though, the OFWs who have been killed and wounded in previous bombings and shootouts in Iraq should be getting the same treatment from the government as de la Cruz, who, from what we heard, got a house and lot, scholarships for his children, and was feted to a fiesta, where public funds amounting to P300,000 were spent. None of the other OFW heroes who were killed and wounded in Iraq and many other places have been treated this way by the government.

Heroes are men and women who act with conviction. What we have now is a perversion of the concept of "hero" -- Pinoy style! The very people that symbolise everything that is wrong with the Philippines are now deserving of our medal of honour. Men who have eight children, who suddenly discover they are unable to feed them, and then work overseas to the detriment of the upbringing of an entire generation of Filipinos. They are now our heroes.

(2) The international standing of Filipinos

A nation that makes whining about colonial mentality and racism a national hobby ironically seems to lack the cojones to earn the respect of the global community. According to this Time report:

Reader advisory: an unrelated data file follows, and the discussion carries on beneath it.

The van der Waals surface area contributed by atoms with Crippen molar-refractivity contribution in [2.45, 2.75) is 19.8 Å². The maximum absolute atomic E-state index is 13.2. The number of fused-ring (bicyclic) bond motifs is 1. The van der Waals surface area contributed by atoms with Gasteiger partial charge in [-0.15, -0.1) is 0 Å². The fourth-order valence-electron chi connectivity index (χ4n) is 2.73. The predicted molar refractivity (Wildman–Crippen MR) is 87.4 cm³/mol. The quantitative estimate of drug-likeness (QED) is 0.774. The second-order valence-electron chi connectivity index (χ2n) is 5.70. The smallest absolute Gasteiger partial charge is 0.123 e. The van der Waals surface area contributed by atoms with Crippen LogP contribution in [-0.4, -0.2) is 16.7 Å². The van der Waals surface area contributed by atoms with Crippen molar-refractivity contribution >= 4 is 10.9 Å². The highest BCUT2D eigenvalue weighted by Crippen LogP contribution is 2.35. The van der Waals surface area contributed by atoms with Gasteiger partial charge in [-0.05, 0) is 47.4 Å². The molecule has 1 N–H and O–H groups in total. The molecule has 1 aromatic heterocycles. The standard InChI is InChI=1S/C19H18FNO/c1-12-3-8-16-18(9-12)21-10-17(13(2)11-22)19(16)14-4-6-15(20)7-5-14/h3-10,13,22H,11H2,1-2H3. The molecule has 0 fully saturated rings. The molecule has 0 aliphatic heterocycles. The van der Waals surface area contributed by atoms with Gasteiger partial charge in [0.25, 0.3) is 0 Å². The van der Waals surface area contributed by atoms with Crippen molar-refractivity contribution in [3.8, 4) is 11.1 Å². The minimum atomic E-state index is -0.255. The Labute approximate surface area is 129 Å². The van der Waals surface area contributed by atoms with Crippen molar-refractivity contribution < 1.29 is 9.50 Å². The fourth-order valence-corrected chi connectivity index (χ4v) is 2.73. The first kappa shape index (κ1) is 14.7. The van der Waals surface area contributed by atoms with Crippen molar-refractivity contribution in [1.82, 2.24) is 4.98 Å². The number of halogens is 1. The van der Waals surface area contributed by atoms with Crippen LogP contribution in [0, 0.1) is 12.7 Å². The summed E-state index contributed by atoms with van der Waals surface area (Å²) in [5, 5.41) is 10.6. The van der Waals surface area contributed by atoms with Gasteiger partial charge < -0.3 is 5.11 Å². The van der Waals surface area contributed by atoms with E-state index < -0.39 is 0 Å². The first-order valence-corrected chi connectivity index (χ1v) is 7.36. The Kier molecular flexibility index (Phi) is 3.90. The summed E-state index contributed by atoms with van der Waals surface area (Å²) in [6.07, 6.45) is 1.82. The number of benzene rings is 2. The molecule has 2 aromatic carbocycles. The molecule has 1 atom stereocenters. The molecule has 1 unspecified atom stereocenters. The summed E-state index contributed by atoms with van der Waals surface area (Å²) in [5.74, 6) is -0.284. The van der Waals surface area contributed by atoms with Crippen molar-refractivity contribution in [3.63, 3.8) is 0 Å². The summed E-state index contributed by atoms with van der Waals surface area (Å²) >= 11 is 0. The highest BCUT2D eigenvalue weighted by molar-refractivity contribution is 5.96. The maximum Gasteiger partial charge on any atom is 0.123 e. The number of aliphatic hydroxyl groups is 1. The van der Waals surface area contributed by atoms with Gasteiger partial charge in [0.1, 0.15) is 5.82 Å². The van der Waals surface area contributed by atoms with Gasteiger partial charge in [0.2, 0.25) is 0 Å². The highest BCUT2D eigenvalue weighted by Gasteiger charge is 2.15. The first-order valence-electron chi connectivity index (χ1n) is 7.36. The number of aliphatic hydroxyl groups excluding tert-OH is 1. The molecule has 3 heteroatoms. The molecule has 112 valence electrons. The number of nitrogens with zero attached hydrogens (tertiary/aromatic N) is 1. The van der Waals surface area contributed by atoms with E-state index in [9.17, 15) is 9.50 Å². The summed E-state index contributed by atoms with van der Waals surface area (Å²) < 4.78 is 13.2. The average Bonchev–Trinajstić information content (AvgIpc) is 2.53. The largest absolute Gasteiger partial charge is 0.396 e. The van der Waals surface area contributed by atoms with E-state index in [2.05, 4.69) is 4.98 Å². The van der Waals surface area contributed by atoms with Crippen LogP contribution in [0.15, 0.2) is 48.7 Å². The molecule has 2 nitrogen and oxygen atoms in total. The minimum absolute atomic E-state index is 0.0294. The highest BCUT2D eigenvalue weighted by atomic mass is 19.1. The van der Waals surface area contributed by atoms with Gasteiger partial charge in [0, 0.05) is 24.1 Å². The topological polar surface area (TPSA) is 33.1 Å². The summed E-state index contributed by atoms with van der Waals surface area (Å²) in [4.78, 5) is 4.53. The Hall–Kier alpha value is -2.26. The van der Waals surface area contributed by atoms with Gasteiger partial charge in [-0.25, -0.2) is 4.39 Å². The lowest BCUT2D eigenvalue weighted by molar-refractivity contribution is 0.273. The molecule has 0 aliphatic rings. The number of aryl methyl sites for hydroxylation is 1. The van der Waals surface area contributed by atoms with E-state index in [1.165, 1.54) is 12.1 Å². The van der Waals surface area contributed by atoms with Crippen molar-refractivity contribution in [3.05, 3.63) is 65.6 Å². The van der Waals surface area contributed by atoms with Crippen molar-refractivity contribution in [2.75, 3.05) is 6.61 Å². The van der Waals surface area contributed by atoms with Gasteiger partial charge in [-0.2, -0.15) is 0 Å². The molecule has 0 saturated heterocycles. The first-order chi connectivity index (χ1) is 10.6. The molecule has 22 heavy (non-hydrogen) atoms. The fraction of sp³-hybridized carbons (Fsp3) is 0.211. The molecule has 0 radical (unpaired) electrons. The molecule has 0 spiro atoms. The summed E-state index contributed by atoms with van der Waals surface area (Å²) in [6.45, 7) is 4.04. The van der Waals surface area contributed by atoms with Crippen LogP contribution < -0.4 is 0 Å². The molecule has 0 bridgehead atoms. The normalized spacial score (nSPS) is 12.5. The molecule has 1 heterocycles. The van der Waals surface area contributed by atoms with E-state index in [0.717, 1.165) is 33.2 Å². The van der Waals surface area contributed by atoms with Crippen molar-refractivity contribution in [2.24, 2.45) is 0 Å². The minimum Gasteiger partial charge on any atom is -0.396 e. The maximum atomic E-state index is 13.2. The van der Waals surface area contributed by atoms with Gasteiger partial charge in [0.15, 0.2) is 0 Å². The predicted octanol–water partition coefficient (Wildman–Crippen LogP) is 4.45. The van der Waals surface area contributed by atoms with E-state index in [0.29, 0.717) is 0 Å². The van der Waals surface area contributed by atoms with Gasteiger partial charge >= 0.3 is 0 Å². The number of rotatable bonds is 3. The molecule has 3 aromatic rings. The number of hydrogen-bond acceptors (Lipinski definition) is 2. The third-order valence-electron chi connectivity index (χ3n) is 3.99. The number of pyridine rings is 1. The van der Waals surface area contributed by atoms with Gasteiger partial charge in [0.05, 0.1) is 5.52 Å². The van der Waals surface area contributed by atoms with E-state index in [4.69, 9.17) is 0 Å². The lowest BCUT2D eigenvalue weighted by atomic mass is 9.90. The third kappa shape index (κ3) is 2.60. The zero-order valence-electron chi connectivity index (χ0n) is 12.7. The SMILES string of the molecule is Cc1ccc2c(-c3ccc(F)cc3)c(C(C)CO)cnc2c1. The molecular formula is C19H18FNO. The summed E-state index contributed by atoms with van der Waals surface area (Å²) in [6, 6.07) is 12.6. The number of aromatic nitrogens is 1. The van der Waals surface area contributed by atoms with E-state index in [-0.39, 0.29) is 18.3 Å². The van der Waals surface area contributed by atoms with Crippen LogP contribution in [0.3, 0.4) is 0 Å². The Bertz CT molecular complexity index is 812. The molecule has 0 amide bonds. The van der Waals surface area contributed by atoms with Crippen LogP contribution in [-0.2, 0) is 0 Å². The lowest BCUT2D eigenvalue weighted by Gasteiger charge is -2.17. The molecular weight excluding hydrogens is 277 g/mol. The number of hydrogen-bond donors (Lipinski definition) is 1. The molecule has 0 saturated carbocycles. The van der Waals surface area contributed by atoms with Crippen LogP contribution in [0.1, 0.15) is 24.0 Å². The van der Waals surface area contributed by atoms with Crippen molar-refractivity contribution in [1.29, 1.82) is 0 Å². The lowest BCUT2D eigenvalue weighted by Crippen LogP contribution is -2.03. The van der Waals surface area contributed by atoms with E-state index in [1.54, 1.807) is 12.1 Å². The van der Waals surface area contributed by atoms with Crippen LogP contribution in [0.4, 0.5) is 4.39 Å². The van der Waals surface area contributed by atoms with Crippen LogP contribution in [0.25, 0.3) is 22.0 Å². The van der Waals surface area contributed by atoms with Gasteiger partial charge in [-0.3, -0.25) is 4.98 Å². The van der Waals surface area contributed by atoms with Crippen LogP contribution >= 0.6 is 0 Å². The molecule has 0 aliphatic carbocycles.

Arroyo has been flaunting her decision to grant the kidnappers' demands and bring home the soldiers as a badge of honor. She crowed about De la Cruz's homecoming in her annual State of the Nation address, saying that Philippine lives are "held more dearly than international acclaim."

"Philippine lives are 'held more dearly than international acclaim'". Really now. That's a lot of words from the leader of a nation that tolerates having a sizeable number of its citizens eat and live off garbage dumps. The prospects for global acceptance are indeed dismal for a people who crave respect but do not have the collective spirit to resolve to earn it. This is disturbing considering that the Filipino's characteristically debilitating colonial mentality predisposes him to hold anything foreign in high regard. Certainly global praises are standards par excellence.

(3) Unrealistic expectation of Government's duty to OFW's

The Australian newspaper The Age reported in this on-line article:

The question is, what happens the next time a Filipino worker is in trouble overseas? On Thursday, Mr de la Cruz said he expected the Government would extend the same helping hand. However, Dr Arroyo sounded a note of caution: "The circumstances may not (always) allow such a successful outcome."

OFW's are becoming another squatter situation. They are sucking up Government resources and attracting political pandering to the detriment of the nation.

This lack of a clear collective direction and conviction in the Filipino people is but a symptom of our collective lack of substance -- unlike the solid spheres that more robust societies are represented by, ours can be more likened to a thin-skinned bubble with nothing but air at its core flying off to wherever the wind takes it.